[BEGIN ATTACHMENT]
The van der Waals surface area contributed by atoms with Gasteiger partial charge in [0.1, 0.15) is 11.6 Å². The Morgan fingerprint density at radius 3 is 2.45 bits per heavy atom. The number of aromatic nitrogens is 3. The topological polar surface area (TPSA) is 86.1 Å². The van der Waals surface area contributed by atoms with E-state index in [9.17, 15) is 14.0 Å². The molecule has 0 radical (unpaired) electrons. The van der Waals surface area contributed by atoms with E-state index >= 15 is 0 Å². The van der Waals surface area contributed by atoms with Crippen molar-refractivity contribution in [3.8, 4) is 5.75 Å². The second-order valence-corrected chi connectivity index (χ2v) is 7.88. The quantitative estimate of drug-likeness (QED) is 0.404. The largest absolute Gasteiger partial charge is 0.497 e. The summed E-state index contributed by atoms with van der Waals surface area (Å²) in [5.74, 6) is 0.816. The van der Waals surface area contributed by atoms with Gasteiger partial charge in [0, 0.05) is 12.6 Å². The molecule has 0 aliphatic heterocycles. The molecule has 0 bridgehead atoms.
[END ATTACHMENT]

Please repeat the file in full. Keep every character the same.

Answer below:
The van der Waals surface area contributed by atoms with Gasteiger partial charge in [0.1, 0.15) is 11.6 Å². The Morgan fingerprint density at radius 3 is 2.45 bits per heavy atom. The number of aromatic nitrogens is 3. The topological polar surface area (TPSA) is 86.1 Å². The van der Waals surface area contributed by atoms with E-state index in [9.17, 15) is 14.0 Å². The molecule has 0 radical (unpaired) electrons. The van der Waals surface area contributed by atoms with E-state index >= 15 is 0 Å². The van der Waals surface area contributed by atoms with Crippen molar-refractivity contribution in [3.8, 4) is 5.75 Å². The second-order valence-corrected chi connectivity index (χ2v) is 7.88. The quantitative estimate of drug-likeness (QED) is 0.404. The largest absolute Gasteiger partial charge is 0.497 e. The summed E-state index contributed by atoms with van der Waals surface area (Å²) in [5.74, 6) is 0.816. The van der Waals surface area contributed by atoms with Gasteiger partial charge in [0, 0.05) is 12.6 Å². The molecule has 0 aliphatic heterocycles. The molecule has 0 bridgehead atoms.